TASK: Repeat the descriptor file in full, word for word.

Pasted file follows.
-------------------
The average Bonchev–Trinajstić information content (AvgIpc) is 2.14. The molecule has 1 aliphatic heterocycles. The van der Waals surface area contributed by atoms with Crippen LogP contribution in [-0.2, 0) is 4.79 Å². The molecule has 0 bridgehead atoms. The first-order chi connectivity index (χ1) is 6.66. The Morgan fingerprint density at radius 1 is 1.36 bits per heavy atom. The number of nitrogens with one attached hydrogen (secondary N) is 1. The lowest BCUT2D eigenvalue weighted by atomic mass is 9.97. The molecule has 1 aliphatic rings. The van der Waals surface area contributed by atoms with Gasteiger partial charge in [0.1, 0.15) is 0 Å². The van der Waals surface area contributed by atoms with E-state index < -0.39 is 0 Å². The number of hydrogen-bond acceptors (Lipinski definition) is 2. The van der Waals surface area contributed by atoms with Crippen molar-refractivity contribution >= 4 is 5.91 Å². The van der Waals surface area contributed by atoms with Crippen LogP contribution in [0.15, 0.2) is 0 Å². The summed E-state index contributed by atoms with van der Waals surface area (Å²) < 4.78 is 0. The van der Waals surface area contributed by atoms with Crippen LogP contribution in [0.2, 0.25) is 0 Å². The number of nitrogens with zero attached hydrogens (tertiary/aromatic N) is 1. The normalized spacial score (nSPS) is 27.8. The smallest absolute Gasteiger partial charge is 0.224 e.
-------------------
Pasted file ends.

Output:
The average Bonchev–Trinajstić information content (AvgIpc) is 2.14. The molecule has 1 aliphatic heterocycles. The van der Waals surface area contributed by atoms with Crippen LogP contribution in [-0.2, 0) is 4.79 Å². The molecule has 0 bridgehead atoms. The first-order chi connectivity index (χ1) is 6.66. The Morgan fingerprint density at radius 1 is 1.36 bits per heavy atom. The number of nitrogens with one attached hydrogen (secondary N) is 1. The lowest BCUT2D eigenvalue weighted by atomic mass is 9.97. The molecule has 1 aliphatic rings. The van der Waals surface area contributed by atoms with Gasteiger partial charge in [0.1, 0.15) is 0 Å². The van der Waals surface area contributed by atoms with E-state index < -0.39 is 0 Å². The number of hydrogen-bond acceptors (Lipinski definition) is 2. The van der Waals surface area contributed by atoms with Crippen molar-refractivity contribution >= 4 is 5.91 Å². The van der Waals surface area contributed by atoms with Crippen LogP contribution in [0.15, 0.2) is 0 Å². The summed E-state index contributed by atoms with van der Waals surface area (Å²) < 4.78 is 0. The van der Waals surface area contributed by atoms with Crippen LogP contribution in [0.2, 0.25) is 0 Å². The number of nitrogens with zero attached hydrogens (tertiary/aromatic N) is 1. The normalized spacial score (nSPS) is 27.8. The smallest absolute Gasteiger partial charge is 0.224 e.